Lewy body dementia (LBD) raises havoc with memory, movement and cognitive ability. Five years after his diagnosis, Jerry Sloan’s hand trembles and his recall wavers. But he still can make people smile. When I saw him a few months ago, I asked what he had been doing lately. “I had my breakfast,” he said.
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On New Year’s Day he was entirely his old self, his wife Tammy says. But he later went through what both call a “rough” period. There is no medication that can reverse, slow or stop LBD, but there are treatments to ease symptoms. Sloan has his own remedy. He attends nearly all Jazz home games, sitting with Tammy, a half dozen rows behind the team bench, willingly shaking hands and posing with star-struck fans. He watches all road games on TV.
A week ago, Karl Malone flew in for what Tammy calls “a five-hour lunch.” John Stockton calls weekly, and whenever he’s in town takes the coach to lunch. Hornacek, who coached after his playing days, met with Sloan outside the Knicks locker room last year. Andrei Kirilenko once wept at practice over differences with Sloan, yet last season walked down the Vivint Arena hallway, one arm draped around him. “All his former players call,” Tammy says. Even Deron Williams, whose clashes with Sloan triggered the coach’s retirement, has since praised the longtime coach.
Friday morning started with a visit to, at least by Tammy Sloan’s estimation, the only man in Utah who hasn’t been following the Jazz’s first-round playoff series: her husband’s doctor. It has been just more than two years since Jerry Sloan revealed to the world that he had been diagnosed with Parkinson’s and Lewy body dementia, diseases that have begun to strip the mind and motor skills of one of the greatest coaches in NBA history. There are good days. More and more, there are bad ones because that’s how diseases so cruel work.
On this day, however, the 76-year-old Sloan feels well enough to have a stranger in his immaculate home on the southwest side of the Salt Lake Valley, to sit and answer a reporter’s questions. “He’s going to pick your brain,” his wife says. “It won’t take him long,” the coach deadpans.
Jerry Sloan is still a towering figure, standing 6 feet, 5 inches tall, dressed in a blue Jazz sweatshirt with the team’s blue and purple mountain logo from 2004-10, blue pants and white Adidas sneakers. He is no longer as imposing as he once was when he was the fiery leader of the Jazz. He moves a little more slowly and his eyes have softened. He takes a seat in the corner of his office and places his massive hand on his knee. It immediately starts to shake.
“I feel OK,” he says, and he speaks matter-of-factly about his condition. “I’ve got a disease. It’s really kind of strange because my mind changes and then I can’t remember. That throws me off a little bit.” The symptoms of his Lewy body dementia have been “kicking in more lately,” his wife says, so sometimes he loses his train of thought. Then the coach laughs to himself. “My brain’s been misfiring my whole life,” he says.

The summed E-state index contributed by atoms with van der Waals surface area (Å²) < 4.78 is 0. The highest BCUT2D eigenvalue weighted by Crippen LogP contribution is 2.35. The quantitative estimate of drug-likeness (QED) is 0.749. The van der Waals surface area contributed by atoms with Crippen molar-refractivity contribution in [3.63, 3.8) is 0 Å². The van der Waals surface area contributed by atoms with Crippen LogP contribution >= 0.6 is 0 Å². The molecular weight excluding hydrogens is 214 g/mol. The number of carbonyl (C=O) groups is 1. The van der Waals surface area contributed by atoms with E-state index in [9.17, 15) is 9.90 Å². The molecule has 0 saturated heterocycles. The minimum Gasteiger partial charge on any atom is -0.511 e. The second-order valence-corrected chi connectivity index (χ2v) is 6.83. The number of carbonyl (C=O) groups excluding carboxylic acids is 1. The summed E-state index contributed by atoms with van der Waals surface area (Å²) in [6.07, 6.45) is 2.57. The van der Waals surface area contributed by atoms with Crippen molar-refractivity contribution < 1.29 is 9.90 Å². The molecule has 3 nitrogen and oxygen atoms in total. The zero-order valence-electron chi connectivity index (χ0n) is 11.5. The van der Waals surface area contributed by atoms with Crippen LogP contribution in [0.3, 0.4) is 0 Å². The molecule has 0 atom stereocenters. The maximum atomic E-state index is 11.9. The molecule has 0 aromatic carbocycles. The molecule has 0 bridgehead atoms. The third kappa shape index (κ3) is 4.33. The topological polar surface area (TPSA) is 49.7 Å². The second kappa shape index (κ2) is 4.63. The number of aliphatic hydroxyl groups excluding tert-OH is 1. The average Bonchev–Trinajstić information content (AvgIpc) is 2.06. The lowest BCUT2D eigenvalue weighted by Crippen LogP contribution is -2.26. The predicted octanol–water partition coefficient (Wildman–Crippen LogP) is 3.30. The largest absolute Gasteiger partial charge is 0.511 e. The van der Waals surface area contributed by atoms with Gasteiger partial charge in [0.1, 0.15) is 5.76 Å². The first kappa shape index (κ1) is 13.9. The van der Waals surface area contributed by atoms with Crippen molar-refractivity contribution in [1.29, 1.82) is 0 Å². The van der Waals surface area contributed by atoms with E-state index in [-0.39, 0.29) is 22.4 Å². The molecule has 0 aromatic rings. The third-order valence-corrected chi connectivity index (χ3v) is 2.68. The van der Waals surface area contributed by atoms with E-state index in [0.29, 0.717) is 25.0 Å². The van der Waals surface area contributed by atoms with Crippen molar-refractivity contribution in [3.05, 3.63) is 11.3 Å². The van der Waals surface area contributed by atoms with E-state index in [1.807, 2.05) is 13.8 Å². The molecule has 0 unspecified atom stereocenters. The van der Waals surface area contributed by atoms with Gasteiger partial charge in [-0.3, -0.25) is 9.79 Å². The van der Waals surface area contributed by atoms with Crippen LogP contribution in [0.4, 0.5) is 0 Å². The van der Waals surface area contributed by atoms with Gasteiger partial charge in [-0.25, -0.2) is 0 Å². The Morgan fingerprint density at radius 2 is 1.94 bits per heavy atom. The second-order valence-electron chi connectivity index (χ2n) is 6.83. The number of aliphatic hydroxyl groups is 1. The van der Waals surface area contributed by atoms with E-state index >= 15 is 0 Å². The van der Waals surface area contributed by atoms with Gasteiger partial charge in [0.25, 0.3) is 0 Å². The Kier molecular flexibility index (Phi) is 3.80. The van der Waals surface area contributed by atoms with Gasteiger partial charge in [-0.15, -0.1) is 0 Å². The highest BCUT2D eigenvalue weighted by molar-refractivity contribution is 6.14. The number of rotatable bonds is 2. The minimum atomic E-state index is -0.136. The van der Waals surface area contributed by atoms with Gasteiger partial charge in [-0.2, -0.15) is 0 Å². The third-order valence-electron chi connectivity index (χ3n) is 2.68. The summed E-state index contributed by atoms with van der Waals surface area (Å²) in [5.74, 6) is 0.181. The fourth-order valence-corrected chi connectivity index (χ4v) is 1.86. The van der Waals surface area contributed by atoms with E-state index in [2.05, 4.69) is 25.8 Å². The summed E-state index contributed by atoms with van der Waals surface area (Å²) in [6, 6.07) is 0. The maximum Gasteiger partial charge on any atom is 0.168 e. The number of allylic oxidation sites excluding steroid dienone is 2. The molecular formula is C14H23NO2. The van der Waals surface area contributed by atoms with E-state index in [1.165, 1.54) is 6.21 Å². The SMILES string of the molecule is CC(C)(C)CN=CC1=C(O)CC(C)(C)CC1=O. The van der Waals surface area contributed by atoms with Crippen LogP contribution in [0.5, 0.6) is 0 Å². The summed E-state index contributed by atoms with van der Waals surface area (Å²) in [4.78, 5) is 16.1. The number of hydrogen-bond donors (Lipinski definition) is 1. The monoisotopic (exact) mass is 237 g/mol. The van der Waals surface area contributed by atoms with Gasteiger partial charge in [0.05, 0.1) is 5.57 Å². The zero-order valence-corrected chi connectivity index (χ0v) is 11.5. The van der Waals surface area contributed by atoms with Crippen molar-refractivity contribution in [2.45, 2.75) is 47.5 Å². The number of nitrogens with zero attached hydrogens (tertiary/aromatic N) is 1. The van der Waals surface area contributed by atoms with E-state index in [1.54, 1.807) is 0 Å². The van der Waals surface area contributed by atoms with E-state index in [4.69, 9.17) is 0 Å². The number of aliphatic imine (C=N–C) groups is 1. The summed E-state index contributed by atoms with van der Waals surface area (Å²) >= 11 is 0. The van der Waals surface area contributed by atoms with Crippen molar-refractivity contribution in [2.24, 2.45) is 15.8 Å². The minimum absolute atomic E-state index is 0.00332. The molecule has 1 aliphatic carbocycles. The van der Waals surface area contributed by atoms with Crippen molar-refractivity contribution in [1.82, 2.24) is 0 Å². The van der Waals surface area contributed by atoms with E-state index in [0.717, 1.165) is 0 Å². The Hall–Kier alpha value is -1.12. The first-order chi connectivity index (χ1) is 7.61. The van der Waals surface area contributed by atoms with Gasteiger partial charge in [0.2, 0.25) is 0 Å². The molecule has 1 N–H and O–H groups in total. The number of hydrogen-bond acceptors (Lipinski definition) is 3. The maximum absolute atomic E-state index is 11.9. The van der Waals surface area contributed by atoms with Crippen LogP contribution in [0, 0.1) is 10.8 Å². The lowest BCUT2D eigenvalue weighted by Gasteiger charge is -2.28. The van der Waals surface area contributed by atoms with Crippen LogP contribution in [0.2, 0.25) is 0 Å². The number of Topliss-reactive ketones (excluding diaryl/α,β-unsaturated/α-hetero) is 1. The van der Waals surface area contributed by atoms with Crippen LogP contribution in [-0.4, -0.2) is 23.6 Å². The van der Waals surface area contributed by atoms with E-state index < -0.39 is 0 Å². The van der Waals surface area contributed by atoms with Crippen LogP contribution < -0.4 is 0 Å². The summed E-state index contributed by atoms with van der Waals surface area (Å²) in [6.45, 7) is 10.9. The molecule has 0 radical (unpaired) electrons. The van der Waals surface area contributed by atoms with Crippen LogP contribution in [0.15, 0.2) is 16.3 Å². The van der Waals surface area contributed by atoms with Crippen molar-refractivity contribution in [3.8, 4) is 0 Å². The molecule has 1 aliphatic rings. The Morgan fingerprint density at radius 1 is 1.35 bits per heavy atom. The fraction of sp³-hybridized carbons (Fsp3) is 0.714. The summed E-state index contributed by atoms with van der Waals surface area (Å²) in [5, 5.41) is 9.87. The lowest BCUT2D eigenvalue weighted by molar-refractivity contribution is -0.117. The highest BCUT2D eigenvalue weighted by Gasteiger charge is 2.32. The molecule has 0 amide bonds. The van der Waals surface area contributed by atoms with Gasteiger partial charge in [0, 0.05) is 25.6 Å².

Sloan’s doctors recommend he remain active — physically and socially — to combat the effects of his dementia, so his wife keeps his calendar full. They go out most nights, often enjoying dinner with former Jazz coach Frank Layden and his wife, Barbara, or with former Jazz center Mark Eaton. Sloan and other longtime Jazz staffers meet for lunch on the first Tuesday of each month. And as often as they can, Jerry and Tammy Sloan will be at the arena. “The games really are the highlight of his life right now,” Tammy Sloan says.
Sloan sat last week with John Stockton, the Hall of Fame point guard, who remains one of Sloan’s closest friends. Stockton calls each week to check in on his coach’s health. “He made more money than everybody else,” Sloan says. “We try to stay as close to him as possible.”
But something so simple isn’t so simple anymore for the 74-year-old Hall of Fame coach. “I was told I have Parkinson’s disease and Lewy body dementia,” Sloan said, recounting his diagnosis from his home. Sloan takes medication every day, hoping to slow the progression of Parkinson’s disease, a disorder that affects the central nervous system and causes all sorts of movement problems like tremors.
The battle isn’t only affecting Sloan, either. His wife, Tammy, and the rest of his family have had to watch, trying to help in Sloan’s fight as best they can. “I haven’t heard anyone say it’s going to be easy,” Sloan said, “so just take your lumps and go on.”
The most difficult part is what comes next — or more specifically, not knowing what comes next. “I’m not scared,” Sloan said, wiping away tears. “I’m just scared of shaking for days on days. If I could get that stopped, I’d be in pretty good shape. “You’ve got to take advantage of every day you can, because there might be a rough road ahead of you.”
Jazz Statement on Jerry Sloan: “Jerry Sloan is and always will be a beloved member of the Utah Jazz family, and we know he will approach this fight with the same grit and determination he displayed as a Hall of Fame coach and All-Star player in the NBA for 40-plus years. On behalf of the Miller family, the Jazz organization and Jazz fans everywhere, we send Jerry and his wife Tammy our love, support and best wishes.”
Jerry Sloan is suffering from Parkinson’s disease plus Lewy body dementia, the former Utah Jazz coach told the Salt Lake Tribune on Wednesday. During an interview at his home in Riverton, with his wife Tammy at his side, Sloan said he was diagnosed with the illnesses last fall.
He decided to go public with because the Parkinson’s symptoms, which include tremors, a hushed voice and sleeplessness, have progressed to the point where people have started to notice. “I don’t want people feeling sorry for me,” said Sloan, who continues to walk four miles a day.
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